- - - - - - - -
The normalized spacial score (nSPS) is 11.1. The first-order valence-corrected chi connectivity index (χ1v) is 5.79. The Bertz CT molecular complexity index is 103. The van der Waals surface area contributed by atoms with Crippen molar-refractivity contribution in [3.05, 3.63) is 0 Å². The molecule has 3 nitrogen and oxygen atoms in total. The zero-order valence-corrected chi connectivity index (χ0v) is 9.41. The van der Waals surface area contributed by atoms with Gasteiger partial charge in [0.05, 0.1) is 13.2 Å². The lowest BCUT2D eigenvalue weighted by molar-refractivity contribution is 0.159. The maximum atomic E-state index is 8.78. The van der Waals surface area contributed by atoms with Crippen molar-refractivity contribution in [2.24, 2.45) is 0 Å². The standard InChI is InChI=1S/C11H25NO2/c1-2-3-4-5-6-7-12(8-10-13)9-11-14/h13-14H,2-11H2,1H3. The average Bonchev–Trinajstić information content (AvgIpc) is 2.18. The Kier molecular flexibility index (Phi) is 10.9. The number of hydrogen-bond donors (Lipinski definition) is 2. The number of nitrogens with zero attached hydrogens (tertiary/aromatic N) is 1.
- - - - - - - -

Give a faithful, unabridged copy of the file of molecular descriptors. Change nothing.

The normalized spacial score (nSPS) is 11.1. The first-order valence-corrected chi connectivity index (χ1v) is 5.79. The Bertz CT molecular complexity index is 103. The van der Waals surface area contributed by atoms with Crippen molar-refractivity contribution in [3.05, 3.63) is 0 Å². The molecule has 3 nitrogen and oxygen atoms in total. The zero-order valence-corrected chi connectivity index (χ0v) is 9.41. The van der Waals surface area contributed by atoms with Gasteiger partial charge in [0.05, 0.1) is 13.2 Å². The lowest BCUT2D eigenvalue weighted by molar-refractivity contribution is 0.159. The maximum atomic E-state index is 8.78. The van der Waals surface area contributed by atoms with Crippen molar-refractivity contribution in [2.24, 2.45) is 0 Å². The standard InChI is InChI=1S/C11H25NO2/c1-2-3-4-5-6-7-12(8-10-13)9-11-14/h13-14H,2-11H2,1H3. The average Bonchev–Trinajstić information content (AvgIpc) is 2.18. The Kier molecular flexibility index (Phi) is 10.9. The number of hydrogen-bond donors (Lipinski definition) is 2. The number of nitrogens with zero attached hydrogens (tertiary/aromatic N) is 1.